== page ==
PHOTO COURTESY OF BANK OF MONTREAL ARCHIVES                                HISTORIC BANK BUILDING                                This is the first photograph of the Summerland branch of the Bank of Montreal. The building was constructed in 1917. At the time this picture was taken, Kelly Avenue had not yet been created, and there were few buildings on what is now Main Street. The bank building has been recognized for its heritage value.

PHOTO COURTESY OF BANK OF MONTREAL ARCHIVES HISTORIC BANK BUILDING This is the first photograph of the Summerland branch of the Bank of Montreal. The building was constructed in 1917. At the time this picture was taken, Kelly Avenue had not yet been created, and there were few buildings on what is now Main Street. The bank building has been recognized for its heritage value.

Bank has been part of Summerland’s history

Historic downtown building was constructed in 1917

The Bank of Montreal has been part of Summerland’s history from the beginning.

When Canadian Pacific Railway President Sir Thomas Shaughnessy decided to purchase the Barclay cattle ranch in 1902 to start Summerland, he mentioned that he would get five or six of his friends to invest in the project.

Two of those friends were R.B. Angus, national president of the Bank of Montreal and Sir Edward Clouston, national general manager of the Bank of Montreal.

Not only were they some of the first people to purchase land from Shaughnessy’s Summerland Development Company but they also joined Shaughnessy in his famous annual inspection tours from 1903 to 1910.

These tours monitored the progress of Summerland’s development.

By 1909, Summerland was the most prosperous Okanagan community.

Incidentally, both the Clouston and Angus orchard homes are in excellent shape and listed on Summerland’s heritage inventory.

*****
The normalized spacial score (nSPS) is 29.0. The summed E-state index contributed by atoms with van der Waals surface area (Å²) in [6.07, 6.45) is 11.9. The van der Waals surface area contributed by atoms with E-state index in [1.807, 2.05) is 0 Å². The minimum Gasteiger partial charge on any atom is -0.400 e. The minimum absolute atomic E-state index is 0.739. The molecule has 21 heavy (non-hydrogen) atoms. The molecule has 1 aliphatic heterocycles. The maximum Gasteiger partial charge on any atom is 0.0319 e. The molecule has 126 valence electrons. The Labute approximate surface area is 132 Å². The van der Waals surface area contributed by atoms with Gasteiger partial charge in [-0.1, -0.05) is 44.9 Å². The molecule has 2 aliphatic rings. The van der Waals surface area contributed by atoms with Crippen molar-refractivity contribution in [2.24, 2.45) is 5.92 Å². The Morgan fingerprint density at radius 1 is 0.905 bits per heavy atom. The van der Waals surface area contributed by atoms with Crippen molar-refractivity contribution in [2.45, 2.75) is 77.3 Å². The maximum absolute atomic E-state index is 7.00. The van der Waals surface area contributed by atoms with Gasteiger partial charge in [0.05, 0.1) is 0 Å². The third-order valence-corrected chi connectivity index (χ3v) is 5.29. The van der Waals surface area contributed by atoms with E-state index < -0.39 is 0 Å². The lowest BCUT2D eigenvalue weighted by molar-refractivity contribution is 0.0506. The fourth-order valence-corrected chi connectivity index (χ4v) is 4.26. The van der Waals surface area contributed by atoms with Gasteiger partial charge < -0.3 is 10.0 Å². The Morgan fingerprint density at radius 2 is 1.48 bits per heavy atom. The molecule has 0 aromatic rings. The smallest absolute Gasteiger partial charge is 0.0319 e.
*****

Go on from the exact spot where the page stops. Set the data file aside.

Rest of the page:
Summerland’s link to the Bank of Montreal goes back to the origins of the community.

In the 1890s, the Okanagan Valley’s only bank was the Bank of Montreal in Vernon. Its president was George Arthur Henderson (1857-1937.)

Henderson and J.M. Robinson were riding their horses at the western edge of Prairie Valley when they spotted a wild peach tree. They both realized that the land could support fruit growing and the idea of starting an agricultural community began. Later G.A. Henderson became a director of Shaughnessy’s Development Company.

The Bank of Montreal was Summerland’s first bank. In 1907 there was a “Teller’s Box” office beside the Summerland Review office in our Lowertown.

An employee from the Vernon Bank would travel by boat to Summerland and provide banking services.

The first bank teller was H.J. Collas and the manger was Edward B. May (1867-1954.)

In 1908 it became a branch of the Vernon bank. By 1911, the Bank expanded into West Summerland and was located in the Gowan store.

By 1917, G.A. Henderson decided to build a new bank in Summerland on the corner of Granville Avenue (Main Street) and Kelley Avenue.

The project went out for bids and Bert Harvey’s bid of $9,000 was accepted by the bank.

An architect from Montreal, Frank Peden (1877-1969) associated with at least 19 other Bank of Montreal buildings across Canada was chosen.

Peden was also the architect for the Vernon, Kelowna and Penticton banks.

Early text of British Columbia architect Samuel Maclure, claimed that Maclure had designed the Summerland building, but recent evidence has established Peden as the architect.

The final architectural design of the building had some input from May.

The building was 28 feet, three inches wide and 52 feet, three inches deep. At the time of construction there were only two other buildings on Summerland’s Main Street: the Summerland Supply Store which still stands at the corner of Main Street and Victoria Road and James Ritchie’s Post Office/ Repair store.

When Summerland developed its first Heritage Inventory list in 1986, the Bank of Montreal was an early selection.

The heritage inventory only recognizes the historical/architectural importance of the building to our community. The inventory does not provide additional protection to the building.

When a heritage building is threatened with alteration or demolition, the building is “red flagged” and municipal staff inform the Heritage Advisory Commission.

The commission can then make recommendations to municipal council.

Currently there is only one heritage building with greater heritage protection: the Service Station, or the the former Lakeside Church.

David Gregory is a Summerland historian.

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